Meniscal damage is another common way for good knees to go bad. The menisci are semicircular pads of rubbery cartilage that sit at the junction where the thighbone meets the shinbone; orthopedists like to compare them to shock absorbers. Injuries and wear can cause this tissue to rip and fray in a number of ways, and when that happens, the results can include pain, stiffness, and instability. Doctors have learned that if they trim away the frayed or torn edges of a meniscus, the knee will often feel good as new, though if they take the whole thing out (which of course they tried for a while), bad things happen. Over the past 20 years, it’s become common to effect meniscal repairs arthroscopically, that is, through small incisions using chopstick-sized arthroscopes and special surgical instruments. With more than a million and a half knee arthroscopies performed annually, arthroscopic meniscal repair is the most common operation done today in America, according to Dr. James Tasto, a local past president of the Arthroscopy Association of North America.
Yet another bad thing that can happen to knees is that the bones that meet there can break. That’s what happened to Meghan McShannic, with whom I talked as she was recovering from knee surgery at UCSD’s Thornton Hospital. McShannic, a youthful 45, worked as the controller for a Bay Area dot-com. She lived in Walnut Creek but had come to San Diego to have her knee surgery, and she shared with me the sad prelude to that decision. Ten or 15 years ago, she and her husband had become avid skiers, she said. They’d traveled throughout the West to indulge their passion and had even bought a house near Tahoe. Toward the end of April 2001, they were out at Alpine Meadows. “It was my 22nd day of skiing that season,” she recalled. “There was two feet of heavy new spring snow, and I caught an edge, and — I don’t know. It was sort of a freak thing. I fall all the time, and there was nothing overly dramatic about this fall. Until I landed.”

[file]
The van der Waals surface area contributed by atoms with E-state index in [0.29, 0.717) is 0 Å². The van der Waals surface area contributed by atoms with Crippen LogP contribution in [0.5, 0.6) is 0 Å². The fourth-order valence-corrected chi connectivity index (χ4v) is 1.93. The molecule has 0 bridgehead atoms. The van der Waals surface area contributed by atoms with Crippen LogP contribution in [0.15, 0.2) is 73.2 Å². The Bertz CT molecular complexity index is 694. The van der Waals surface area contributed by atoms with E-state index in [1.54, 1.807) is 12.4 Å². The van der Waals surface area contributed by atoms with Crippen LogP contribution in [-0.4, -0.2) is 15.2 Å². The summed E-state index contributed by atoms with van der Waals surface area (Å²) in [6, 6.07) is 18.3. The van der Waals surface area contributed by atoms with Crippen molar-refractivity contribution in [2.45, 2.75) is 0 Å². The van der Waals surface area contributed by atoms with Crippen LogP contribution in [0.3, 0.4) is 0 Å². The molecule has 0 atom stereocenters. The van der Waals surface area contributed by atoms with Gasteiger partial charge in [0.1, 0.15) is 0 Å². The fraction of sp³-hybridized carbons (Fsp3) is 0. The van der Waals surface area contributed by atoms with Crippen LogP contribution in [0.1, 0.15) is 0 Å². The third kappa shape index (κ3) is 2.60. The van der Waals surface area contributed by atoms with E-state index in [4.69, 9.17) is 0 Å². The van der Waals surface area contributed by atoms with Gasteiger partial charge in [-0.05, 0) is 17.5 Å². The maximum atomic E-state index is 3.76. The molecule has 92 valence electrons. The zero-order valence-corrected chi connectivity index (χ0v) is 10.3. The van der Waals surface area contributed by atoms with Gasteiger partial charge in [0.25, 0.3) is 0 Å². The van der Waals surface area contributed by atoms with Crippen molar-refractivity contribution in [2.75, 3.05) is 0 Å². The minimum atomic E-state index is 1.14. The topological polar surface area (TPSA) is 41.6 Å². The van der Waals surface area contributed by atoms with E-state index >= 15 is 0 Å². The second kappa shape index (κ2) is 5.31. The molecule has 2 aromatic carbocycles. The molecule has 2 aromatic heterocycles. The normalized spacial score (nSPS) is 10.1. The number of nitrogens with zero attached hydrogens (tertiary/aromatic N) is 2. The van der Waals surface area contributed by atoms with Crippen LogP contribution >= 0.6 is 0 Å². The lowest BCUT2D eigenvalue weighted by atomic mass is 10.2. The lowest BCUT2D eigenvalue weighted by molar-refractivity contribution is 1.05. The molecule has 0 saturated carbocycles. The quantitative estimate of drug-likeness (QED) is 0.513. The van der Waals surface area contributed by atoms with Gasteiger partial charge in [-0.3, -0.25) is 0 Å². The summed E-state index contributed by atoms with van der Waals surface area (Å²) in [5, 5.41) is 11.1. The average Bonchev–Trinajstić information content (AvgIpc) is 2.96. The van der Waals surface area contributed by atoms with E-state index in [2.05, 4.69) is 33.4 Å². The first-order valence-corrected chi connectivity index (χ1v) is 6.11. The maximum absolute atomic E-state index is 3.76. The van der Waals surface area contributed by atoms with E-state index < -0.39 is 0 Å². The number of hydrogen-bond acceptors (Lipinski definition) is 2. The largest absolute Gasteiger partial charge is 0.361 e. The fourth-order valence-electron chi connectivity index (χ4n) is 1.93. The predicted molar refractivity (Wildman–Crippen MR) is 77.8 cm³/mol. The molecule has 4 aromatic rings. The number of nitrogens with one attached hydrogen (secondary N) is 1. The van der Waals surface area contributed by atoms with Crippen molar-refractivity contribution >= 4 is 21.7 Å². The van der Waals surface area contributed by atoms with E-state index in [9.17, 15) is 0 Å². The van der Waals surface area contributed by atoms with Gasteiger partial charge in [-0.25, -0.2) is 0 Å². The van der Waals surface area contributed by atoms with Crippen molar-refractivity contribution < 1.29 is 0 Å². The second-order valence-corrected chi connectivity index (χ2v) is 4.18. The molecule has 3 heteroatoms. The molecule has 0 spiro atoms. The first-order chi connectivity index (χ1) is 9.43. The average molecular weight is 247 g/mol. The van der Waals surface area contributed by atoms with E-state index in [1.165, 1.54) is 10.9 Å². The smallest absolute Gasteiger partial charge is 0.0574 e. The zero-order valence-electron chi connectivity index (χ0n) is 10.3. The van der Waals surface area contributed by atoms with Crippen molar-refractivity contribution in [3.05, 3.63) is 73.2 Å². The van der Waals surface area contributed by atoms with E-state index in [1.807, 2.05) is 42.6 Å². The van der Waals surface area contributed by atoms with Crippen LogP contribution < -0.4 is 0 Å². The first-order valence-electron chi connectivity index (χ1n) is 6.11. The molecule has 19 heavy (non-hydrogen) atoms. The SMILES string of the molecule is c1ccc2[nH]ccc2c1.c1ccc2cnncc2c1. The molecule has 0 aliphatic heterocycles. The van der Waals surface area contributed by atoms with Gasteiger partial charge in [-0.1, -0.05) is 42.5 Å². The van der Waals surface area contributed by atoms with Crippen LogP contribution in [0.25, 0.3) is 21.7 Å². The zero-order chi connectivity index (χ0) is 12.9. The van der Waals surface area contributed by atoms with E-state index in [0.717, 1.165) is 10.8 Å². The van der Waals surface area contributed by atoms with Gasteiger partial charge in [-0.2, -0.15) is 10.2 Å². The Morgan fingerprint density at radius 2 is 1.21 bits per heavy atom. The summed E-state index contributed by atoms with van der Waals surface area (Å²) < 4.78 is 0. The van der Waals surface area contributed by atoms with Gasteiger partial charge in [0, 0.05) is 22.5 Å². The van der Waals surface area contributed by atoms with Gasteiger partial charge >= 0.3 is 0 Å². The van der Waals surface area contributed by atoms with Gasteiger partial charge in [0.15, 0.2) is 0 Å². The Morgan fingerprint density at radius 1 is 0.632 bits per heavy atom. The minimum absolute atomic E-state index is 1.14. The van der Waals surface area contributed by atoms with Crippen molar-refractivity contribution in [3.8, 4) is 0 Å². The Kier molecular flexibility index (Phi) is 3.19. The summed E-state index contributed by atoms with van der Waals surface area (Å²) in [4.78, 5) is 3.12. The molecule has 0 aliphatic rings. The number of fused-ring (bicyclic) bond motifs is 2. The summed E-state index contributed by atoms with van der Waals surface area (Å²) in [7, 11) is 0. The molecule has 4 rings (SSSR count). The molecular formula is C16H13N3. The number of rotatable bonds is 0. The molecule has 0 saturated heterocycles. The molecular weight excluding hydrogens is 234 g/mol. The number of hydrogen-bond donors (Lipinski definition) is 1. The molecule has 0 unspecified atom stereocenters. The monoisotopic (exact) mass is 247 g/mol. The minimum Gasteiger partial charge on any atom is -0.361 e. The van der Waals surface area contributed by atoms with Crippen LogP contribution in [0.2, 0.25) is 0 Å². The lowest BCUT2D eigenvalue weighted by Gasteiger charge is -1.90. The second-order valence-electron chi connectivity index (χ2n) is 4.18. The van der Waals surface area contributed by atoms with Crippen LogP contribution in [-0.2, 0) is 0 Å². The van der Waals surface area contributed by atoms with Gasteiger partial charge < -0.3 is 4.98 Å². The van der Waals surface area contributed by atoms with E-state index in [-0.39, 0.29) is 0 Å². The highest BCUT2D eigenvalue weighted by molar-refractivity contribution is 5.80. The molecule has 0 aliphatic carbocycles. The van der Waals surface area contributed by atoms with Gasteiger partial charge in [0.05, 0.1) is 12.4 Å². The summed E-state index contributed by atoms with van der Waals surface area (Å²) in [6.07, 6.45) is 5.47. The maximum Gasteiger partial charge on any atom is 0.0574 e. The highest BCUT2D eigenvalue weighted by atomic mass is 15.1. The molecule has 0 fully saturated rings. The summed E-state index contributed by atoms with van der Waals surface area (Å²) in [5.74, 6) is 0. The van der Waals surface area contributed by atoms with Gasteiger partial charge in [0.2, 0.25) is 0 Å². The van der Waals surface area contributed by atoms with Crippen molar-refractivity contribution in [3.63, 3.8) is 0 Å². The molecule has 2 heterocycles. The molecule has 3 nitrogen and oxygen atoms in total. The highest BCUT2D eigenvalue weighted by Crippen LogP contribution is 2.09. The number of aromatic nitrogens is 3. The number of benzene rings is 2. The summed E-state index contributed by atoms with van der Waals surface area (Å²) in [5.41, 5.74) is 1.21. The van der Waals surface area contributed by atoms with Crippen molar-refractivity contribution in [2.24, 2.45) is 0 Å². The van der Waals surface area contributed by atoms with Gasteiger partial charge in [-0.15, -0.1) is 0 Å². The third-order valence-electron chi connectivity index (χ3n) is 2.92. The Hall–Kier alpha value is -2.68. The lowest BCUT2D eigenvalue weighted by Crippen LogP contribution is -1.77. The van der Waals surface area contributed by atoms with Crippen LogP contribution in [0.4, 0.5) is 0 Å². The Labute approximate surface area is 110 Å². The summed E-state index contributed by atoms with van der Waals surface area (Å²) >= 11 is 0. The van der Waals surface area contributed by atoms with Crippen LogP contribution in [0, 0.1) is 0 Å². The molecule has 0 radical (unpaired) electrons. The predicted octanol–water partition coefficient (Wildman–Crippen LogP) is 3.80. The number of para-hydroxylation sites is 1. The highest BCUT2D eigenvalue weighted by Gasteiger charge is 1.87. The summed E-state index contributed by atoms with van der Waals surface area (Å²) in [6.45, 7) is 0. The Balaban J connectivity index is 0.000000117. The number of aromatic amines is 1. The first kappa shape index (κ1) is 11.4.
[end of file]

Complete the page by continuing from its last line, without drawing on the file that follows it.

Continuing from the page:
McShannic said it was obvious on the slopes that she had broken something, but in the emergency room in Truckee, an X-ray revealed the extent of the bad news. The top of her tibia (the shinbone) had shattered. McShannic had her first surgery in the Bay Area in April of 2001. Her surgeon at that time inserted three large titanium screws to pin the pieces of her bone back together. By August she was walking again, but it was clear that her leg had healed with a deformity. “It basically made me knock-kneed,” she explained. In November of 2001, her Bay Area doctor had examined the interior of the knee with an arthroscope. “That actually improved things quite a bit,” McShannic said. “ ’Cause it cleaned up a bunch of the scar tissue.” But it also revealed more bad news. “All the places where the bone had shattered, I had lost cartilage.”